There are many types of ankle and foot injuries, of course, and not all are preventable. Sometimes you’ll just have to head to your local podiatrist (ankle and foot doctor) and let him or her sort it all out. But especially as the weather is getting warmer and you’re more likely to be playing sports or doing other outdoor activities, there are a few things you can do to reduce your likelihood of ending up with ankle and foot injuries in the near future. Here are five:
- Wear More Supportive Shoes
We’ve all heard this speech, but it bears repeating: Supportive shoes are the best tool at your disposal for reducing foot pain. That means not only avoiding heels and sandals, but also choosing the right athletic shoes for your foot type before any extended activity. You can always go to a podiatrist to be fitted for custom orthotics if you’re having trouble finding shoes that fit. Also keep in mind that shoes wear out, and replacing shoes with worn-down soles is a good way to prevent injury.
- Pace Yourself and Build Slowly
It can be tempting, in the spring, to go all out. But doing so without proper training almost guarantees injuries. That’s why it’s actually more common for weekend warriors — people who get together for a few games on the weekend to relive their glory days — to get injured than it is for full-time athletes. By all means stay active, but build up that activity slowly and steadily.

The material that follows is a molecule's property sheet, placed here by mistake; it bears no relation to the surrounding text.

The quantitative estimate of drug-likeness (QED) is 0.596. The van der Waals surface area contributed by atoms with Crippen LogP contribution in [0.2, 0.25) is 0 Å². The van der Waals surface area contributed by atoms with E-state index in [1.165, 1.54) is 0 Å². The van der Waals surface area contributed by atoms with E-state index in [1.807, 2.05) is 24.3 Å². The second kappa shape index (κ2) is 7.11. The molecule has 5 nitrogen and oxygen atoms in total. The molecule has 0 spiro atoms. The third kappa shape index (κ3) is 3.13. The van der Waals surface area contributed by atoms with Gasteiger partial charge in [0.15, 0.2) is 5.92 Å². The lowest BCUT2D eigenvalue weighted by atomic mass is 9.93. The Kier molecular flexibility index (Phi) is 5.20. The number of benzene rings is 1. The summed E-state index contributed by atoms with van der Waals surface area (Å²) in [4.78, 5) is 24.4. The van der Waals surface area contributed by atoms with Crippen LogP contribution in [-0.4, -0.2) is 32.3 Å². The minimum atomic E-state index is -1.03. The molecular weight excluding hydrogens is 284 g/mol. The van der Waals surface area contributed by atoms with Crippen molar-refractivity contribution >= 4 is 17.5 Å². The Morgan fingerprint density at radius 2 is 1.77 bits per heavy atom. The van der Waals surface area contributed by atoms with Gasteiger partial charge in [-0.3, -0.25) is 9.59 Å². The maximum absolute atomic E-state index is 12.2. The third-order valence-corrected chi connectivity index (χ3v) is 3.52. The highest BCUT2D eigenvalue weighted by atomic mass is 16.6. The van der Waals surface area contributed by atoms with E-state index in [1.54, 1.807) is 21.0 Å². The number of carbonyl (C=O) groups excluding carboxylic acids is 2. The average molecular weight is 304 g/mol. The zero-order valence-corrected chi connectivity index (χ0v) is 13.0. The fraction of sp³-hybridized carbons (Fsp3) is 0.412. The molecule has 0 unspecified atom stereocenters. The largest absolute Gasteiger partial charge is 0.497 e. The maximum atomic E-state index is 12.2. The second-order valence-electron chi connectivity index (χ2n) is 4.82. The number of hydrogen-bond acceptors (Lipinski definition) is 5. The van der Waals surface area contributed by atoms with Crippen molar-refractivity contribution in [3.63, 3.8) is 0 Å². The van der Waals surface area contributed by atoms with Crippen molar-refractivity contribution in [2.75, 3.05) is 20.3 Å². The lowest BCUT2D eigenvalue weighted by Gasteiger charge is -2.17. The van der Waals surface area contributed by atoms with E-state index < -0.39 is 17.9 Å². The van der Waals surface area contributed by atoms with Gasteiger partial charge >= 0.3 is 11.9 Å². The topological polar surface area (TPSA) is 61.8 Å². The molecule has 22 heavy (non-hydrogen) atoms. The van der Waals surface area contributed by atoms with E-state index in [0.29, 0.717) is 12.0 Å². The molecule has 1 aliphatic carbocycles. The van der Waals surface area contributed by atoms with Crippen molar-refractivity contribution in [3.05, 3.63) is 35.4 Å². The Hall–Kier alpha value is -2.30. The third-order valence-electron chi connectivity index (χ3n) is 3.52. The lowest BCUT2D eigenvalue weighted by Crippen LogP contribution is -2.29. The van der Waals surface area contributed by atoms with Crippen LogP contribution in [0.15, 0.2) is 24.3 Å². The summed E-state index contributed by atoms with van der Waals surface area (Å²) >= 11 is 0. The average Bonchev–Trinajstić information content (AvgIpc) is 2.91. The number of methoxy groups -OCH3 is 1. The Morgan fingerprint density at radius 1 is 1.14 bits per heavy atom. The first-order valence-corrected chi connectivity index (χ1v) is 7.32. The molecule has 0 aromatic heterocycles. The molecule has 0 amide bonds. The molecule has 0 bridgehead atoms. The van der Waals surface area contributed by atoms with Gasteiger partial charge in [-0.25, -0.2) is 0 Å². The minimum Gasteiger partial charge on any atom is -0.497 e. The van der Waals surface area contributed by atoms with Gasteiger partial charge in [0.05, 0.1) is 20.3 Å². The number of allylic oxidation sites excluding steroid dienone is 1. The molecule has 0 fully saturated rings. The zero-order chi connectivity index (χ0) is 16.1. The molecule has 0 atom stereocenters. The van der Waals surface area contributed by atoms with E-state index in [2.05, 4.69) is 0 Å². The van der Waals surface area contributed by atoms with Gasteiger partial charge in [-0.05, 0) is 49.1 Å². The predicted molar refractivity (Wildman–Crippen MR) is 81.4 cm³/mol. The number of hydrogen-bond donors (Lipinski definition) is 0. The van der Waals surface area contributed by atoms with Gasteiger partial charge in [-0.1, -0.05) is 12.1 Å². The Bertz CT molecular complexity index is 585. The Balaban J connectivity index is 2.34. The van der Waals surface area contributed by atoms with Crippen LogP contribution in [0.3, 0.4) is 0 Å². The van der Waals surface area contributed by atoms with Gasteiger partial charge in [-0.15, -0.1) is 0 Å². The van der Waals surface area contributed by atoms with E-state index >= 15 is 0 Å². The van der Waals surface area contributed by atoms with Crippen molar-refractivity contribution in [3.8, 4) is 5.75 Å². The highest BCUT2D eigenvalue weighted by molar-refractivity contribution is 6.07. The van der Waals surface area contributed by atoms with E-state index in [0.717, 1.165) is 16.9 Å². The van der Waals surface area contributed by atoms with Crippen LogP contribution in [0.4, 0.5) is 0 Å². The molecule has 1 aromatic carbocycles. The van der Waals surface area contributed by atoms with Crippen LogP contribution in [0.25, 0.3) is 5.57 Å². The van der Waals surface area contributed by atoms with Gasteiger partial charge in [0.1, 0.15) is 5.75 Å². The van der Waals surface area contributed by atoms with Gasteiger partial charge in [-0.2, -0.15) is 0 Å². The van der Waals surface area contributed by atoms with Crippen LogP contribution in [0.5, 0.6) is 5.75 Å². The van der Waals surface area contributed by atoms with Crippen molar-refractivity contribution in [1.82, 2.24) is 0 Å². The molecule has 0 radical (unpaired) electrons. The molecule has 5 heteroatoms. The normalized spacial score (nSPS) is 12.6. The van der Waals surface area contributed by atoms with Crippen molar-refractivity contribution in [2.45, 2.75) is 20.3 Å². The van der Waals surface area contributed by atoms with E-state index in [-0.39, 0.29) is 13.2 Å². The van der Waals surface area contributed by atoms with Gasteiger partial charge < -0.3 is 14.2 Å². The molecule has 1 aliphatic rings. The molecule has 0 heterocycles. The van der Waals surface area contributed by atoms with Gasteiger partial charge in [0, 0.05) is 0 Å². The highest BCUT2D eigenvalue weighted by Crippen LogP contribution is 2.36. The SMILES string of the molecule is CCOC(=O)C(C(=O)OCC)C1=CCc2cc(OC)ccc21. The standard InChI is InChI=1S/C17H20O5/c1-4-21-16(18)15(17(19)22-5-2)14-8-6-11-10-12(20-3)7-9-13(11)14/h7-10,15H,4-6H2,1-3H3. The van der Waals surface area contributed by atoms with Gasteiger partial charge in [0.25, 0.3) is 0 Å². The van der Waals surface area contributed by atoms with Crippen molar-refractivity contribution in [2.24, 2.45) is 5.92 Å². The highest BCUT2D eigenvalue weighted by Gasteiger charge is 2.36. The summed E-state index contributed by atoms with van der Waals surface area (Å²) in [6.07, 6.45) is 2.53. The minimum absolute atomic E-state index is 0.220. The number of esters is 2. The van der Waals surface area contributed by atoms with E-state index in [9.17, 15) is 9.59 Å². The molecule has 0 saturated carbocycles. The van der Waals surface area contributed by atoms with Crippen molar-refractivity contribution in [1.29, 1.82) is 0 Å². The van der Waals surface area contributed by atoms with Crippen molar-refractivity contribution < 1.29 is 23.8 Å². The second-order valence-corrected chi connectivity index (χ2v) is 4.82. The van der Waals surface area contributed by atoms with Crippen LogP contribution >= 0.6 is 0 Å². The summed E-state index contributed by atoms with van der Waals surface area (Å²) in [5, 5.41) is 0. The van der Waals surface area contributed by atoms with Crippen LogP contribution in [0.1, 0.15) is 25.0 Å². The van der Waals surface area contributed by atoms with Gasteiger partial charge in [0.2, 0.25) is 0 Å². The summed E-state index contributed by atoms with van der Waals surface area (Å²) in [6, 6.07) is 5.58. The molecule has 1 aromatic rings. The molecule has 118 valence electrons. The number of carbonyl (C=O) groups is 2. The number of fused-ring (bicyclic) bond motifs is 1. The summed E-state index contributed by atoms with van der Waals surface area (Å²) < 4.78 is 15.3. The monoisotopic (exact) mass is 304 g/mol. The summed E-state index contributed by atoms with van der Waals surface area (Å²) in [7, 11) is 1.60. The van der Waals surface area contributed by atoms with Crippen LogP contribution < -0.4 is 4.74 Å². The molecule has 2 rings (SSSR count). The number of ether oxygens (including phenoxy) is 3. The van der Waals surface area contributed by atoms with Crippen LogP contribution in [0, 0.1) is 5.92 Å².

- Exercise Your Feet and Toes
You may not have thought about specifically exercising your feet and toes, but there are many tiny yet important muscles you can target for better foot health. Try writing the alphabet (in capital letters) with your foot by moving only the ankle while you’re sitting at your desk in the office, and work on learning to move each toe individually.
- Stretch Your Feet Regularly
It’s easy for certain muscles and tendons in your feet and ankles to get tight. One very common cause of this is wearing high heels, since that leads to shortening of the muscles in the back of the heel and the bottom of the foot. But even sleeping with heavy covers, which tend to push your feet into a pointed position overnight, can cause conditions such as plantar fasciitis. Warm up and stretch your feet once or twice a day, and you should have less chronic pain as well as a lower likelihood of acute injury.
- Really Listen to Your Body
Remember that pain is a symptom, and seeking treatment for it absolutely isn’t weakness. The sooner you seek medical care for a foot problem, the sooner you can get treatment and — literally — get back on your feet.
How else can people prevent ankle and foot injuries? Join the discussion in the comments.